One example of someone who has taken full advantage of the changing employment landscape, and who could give us all some summer inspiration is one of our own at our contract lawyering firm Vario. Ruth, a lawyer who has chosen to work in a flexible manner, has been a consultant with us since 2013. Ruth splits her time between Italy and the UK and works remotely for FTSE 100 clients. As Ruth puts it, ‘all you need is a good printer and good wifi,’ and you’ve essentially got an office anywhere that you might be in the world. Vario’s option of a flexible working environment means Ruth has been able to live out her dream of residing in Italy and this just goes to show how the new careers we dream about from the beach could actually be achievable in real life.

Tips for the road less travelled

We have seen that freelancing is a popular alternative choice in nearly all careers and sectors, and law is no exception, with both seasoned and newly qualified lawyers choosing this path. However, the thought of moving from a comfortable and traditional career path to a route less travelled can understandably be daunting. Here is a list of helpful tips to make the transition into contract lawyering easier:

  • Understand what motivates you Take some time to really consider what motivates you—are you family and friends orientated or completely driven by future business prospects (or both)? Or perhaps you’re seeking a more flexible work structure and the chance to work alongside a wide range of clients?
  • Plan ahead Think about what is required of a freelancer—the ability to build networks, enough money to cover any times between assignments and knowledge of future marketplace trends are all worth considering.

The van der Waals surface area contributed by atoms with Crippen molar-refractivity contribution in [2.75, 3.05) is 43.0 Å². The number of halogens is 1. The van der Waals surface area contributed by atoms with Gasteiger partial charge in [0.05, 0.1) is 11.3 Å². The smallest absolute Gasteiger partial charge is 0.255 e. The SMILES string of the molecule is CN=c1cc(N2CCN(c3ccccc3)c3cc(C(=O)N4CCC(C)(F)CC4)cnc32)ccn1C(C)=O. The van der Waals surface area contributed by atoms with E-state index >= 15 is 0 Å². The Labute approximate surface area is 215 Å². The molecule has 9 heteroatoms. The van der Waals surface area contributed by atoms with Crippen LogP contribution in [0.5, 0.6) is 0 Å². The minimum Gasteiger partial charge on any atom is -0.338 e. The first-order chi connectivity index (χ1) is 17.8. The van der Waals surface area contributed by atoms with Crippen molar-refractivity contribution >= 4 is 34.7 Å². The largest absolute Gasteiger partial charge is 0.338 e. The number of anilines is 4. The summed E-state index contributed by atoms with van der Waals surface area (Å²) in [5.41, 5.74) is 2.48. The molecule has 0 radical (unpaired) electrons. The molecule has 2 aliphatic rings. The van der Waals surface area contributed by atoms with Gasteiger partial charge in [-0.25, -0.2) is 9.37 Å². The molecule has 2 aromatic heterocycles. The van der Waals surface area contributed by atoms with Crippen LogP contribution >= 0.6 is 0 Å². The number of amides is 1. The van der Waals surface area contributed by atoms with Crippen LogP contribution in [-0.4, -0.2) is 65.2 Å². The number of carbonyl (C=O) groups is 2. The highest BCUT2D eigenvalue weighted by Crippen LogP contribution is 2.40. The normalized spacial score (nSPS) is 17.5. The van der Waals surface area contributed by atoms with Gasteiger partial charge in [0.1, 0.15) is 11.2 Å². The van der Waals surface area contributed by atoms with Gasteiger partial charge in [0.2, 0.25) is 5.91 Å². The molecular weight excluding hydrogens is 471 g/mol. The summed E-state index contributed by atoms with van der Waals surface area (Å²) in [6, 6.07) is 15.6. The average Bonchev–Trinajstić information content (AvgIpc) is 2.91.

• Make enquiries Look into contract law providers. Working in this kind of environment isn’t for everyone, so it is vital that you choose a provider who can offer you the type of work you’re most interested in, as well as providing the support you need.
  • Contemplate your talents To be a successful freelancer in any sector, you must possess the right kind of energy, enthusiasm, and initiative, as well as vital ‘soft skills’, such as emotional intelligence. Working across different continents and with a range of (potentially challenging) personalities, you have to prove yourself to be assertive, flexible and a good listener.

So, whether you’re lying on your sun lounger in Sardinia, hiking in the Outer Hebrides, or enjoying some gelato in a piazza in Florence, take this time to consider what changes you can make to your career for the better. Whether it’s the possibility of going freelance, or the opportunity to work remotely or more flexibly, making the right change can be one of the most rewarding steps in your career.

Matthew Kay, Director of Vario at Pinsent Masons (www.pinsentmasonsvario.com)